By ANDREW DALTON and TERRY SPENCER | Associated Press
FORT LAUDERDALE, Fla. — Roy Halladay was flying his tiny sport aircraft low over the Gulf of Mexico shortly earlier than it slammed into the water and killed the retired star pitcher, witnesses informed federal investigators.
National Transportation Safety Board Investigator Noreen Price mentioned Wednesday that Halladay’s ICON A5 skilled a “high-energy impact” with the water. She mentioned each flight knowledge recorders have been recovered and the aircraft didn’t have a voice recorder.
She mentioned Halladay had been a licensed pilot since 2013 and logged about 700 hours of flight time earlier than Tuesday’s crash close to Tampa. She mentioned a preliminary report on the trigger possible shall be issued in seven to 10 days, however the full investigation may take as much as two years.
Price mentioned it was too early to say whether or not Halladay’s crash was badociated to 2 earlier crashes this yr of A5s, certainly one of them that killed the aircraft’s chief designer and check pilot
“Every accident is different. They are very complex. So as we move forward in the factual finding phase, if we see anything that we believe might connect it to previous accidents, we will certainly look at that. And if we see anything that we think is unsafe, we will make recommendation immediately,” Price mentioned throughout a information convention in New Port Richey.
The 40-year-old former Toronto Blue Jays and Philadelphia Phillies pitcher had been the proud proprietor for lower than a month of his ICON A5, and was among the many first to fly the mannequin. In certainly one of many enthusiastic tweets concerning the aircraft, Halladay mentioned it felt “like flying a fighter jet.”
Rolled out in 2014 by a Vacaville firm, the A5 is an amphibious plane meant to be handled like an ATV, a chunk of weekend leisure gear with folding wings that may simply be towed on a trailer to a lake the place it could possibly take off from the water.
“The way that a lot of people described it is a Jet Ski with wings,” Stephen Pope, editor-in-chief of Flying journal, informed The Associated Press. “It’s really a plaything.”
Two of ICON’s workers died when their A5 crashed close to Northern California’s Lake Berryessa on May eight, an accident the NTSB attributed to pilot error. The pilot was Jon Murray Karkow, 55, who led the aircraft’s design; his pbadenger was newly employed ICON engineering director Cagri Sever, 41. They had flown out of the Nut Tree Airport for a check flight to “conduct water maneuvers.”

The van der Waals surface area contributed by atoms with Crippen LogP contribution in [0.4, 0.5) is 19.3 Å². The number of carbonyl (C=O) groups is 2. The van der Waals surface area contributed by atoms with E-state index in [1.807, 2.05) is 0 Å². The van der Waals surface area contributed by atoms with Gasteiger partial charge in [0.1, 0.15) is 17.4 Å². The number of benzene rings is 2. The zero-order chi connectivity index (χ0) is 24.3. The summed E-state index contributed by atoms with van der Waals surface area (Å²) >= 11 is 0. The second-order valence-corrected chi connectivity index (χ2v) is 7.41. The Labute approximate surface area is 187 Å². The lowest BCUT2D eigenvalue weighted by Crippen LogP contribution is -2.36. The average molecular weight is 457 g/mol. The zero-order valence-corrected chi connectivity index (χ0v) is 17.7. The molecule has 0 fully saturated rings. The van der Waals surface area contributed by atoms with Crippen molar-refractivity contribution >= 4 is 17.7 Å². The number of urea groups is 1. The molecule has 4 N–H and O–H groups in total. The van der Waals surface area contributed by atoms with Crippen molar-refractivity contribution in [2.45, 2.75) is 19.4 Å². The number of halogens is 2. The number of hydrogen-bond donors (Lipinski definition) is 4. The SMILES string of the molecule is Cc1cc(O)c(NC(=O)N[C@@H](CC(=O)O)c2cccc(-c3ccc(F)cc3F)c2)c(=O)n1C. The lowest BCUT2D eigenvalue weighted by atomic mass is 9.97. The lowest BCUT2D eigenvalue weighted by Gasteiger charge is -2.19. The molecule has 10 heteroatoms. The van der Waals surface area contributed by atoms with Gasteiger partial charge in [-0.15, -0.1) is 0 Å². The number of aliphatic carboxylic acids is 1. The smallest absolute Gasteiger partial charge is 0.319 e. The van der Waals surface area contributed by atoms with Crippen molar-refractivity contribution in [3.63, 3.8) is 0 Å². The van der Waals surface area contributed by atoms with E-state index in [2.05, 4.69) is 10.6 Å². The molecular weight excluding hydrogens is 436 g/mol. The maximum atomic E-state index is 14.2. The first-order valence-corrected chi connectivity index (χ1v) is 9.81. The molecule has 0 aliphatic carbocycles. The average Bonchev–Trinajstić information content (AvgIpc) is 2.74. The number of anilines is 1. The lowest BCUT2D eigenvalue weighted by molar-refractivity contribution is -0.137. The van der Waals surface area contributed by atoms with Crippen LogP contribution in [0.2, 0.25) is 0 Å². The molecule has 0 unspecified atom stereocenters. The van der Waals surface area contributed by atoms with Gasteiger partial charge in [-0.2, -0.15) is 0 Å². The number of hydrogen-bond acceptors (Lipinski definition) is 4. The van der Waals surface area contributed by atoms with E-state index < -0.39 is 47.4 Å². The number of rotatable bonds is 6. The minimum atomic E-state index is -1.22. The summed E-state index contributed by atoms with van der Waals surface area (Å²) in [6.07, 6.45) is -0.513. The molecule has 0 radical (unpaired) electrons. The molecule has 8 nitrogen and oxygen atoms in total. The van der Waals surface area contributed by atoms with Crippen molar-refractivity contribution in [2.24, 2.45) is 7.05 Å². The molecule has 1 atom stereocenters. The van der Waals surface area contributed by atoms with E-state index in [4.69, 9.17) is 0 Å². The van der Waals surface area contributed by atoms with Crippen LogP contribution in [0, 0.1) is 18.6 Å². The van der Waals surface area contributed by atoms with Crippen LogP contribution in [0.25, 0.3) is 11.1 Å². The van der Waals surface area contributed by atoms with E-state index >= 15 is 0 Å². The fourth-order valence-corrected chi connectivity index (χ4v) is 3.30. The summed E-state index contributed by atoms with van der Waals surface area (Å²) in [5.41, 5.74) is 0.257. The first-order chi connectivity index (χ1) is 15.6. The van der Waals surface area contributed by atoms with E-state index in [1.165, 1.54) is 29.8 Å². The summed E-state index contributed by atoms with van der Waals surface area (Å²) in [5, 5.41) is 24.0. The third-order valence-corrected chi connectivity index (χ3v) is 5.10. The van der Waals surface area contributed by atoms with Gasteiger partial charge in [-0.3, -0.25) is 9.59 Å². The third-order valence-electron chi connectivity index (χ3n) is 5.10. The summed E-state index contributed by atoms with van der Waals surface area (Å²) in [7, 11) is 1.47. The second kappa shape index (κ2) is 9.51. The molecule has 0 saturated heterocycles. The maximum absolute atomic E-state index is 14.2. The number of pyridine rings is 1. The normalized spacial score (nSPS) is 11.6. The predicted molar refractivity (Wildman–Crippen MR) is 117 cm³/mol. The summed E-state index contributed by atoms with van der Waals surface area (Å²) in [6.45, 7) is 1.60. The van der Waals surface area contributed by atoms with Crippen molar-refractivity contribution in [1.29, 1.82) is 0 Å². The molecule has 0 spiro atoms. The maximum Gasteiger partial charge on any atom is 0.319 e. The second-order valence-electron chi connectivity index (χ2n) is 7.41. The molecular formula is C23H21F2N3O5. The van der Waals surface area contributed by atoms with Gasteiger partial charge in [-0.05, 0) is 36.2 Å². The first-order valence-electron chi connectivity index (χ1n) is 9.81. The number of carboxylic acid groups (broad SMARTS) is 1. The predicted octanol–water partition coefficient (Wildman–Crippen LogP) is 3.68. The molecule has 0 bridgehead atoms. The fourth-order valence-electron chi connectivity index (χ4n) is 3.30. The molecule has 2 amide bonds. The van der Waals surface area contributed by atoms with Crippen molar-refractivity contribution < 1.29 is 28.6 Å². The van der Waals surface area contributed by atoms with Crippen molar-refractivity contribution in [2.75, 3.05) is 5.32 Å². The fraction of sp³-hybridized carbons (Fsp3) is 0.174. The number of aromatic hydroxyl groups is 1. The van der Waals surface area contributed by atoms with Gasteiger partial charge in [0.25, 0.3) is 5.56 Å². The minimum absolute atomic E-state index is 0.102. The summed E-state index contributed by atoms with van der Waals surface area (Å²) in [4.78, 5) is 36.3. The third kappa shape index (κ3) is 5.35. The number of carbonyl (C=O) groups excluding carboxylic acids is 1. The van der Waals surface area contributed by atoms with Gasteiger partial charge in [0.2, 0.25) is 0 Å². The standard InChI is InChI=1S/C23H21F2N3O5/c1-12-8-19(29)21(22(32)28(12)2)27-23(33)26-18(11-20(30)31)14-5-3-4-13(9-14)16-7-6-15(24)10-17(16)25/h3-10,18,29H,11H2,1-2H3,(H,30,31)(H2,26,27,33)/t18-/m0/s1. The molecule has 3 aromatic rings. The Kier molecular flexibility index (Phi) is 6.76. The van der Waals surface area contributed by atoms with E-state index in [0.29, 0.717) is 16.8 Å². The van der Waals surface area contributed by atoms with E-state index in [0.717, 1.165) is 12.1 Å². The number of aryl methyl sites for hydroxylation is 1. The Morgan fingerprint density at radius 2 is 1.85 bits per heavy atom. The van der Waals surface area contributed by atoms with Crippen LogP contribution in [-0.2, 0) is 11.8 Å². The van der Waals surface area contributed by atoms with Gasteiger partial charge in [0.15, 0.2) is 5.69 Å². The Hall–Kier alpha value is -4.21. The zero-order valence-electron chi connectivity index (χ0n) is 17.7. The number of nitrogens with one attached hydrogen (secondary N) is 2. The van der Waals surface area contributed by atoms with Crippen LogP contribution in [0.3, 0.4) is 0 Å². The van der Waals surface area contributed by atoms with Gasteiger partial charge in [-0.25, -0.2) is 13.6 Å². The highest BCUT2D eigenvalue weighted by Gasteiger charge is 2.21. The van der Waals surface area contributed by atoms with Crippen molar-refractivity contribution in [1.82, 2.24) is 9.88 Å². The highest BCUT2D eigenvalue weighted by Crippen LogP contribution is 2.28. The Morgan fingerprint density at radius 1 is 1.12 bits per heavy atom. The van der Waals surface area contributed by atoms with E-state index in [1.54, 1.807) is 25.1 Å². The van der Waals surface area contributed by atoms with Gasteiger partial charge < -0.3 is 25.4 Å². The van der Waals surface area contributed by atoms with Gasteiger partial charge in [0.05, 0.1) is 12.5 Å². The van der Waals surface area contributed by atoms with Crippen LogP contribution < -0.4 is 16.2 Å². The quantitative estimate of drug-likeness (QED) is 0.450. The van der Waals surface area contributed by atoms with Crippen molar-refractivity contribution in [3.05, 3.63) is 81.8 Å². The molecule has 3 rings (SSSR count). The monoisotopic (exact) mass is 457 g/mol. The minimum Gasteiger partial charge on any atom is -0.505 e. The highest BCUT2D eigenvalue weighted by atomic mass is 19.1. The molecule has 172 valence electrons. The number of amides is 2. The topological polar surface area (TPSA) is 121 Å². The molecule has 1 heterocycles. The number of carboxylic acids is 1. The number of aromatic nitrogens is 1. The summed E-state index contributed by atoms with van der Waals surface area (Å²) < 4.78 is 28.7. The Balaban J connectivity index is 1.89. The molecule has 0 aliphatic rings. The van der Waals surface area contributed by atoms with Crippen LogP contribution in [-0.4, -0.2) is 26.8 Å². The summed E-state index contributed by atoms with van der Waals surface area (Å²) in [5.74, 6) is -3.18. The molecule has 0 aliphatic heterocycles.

In different tweets, Halladay mentioned he had dreamed about proudly owning one of many planes. He mentioned in video on the corporate’s web site that he needed to speak his spouse into letting him get one. The son of a company pilot, Halladay had been forbidden to take up aviation till the two-time Cy Young Award winner retired from baseball after the 2013 season.
Pope mentioned “the plane itself is great.” But he had issues about Halladay, a comparatively inexperienced pilot, taking the craft out over water at low altitude. The aircraft, nevertheless, was marketed as a craft that might try this.
“They still think that that’s the way the airplane should be flown, and there are people in aviation who completely disagree with that,” Pope mentioned. “They think you should not have a low-time pilot flying low over water. That’s a recipe for disaster.”
Low flying was a part of the issue when Karkow crashed in Lake Berryessa, in accordance with federal investigators.
The NTSB mentioned Karkow mistakenly entered the mistaken canyon whereas flying over the and was unable to appropriate in time, placing the canyon wall.
Another A5 crashed in April, making a tough touchdown within the water off Key Largo, Florida, injuring the pilot and his pbadenger. The pilot informed investigators the aircraft descended quicker than he anticipated.
Halladay’s ICON A5 went down round midday Tuesday off the coast of Florida, Pasco County Sheriff Chris Nocco mentioned.
Dalton reported from Los Angeles and Spencer from Fort Lauderdale. Associated Press Writer Robert Jablon in Los Angeles contributed to this report.
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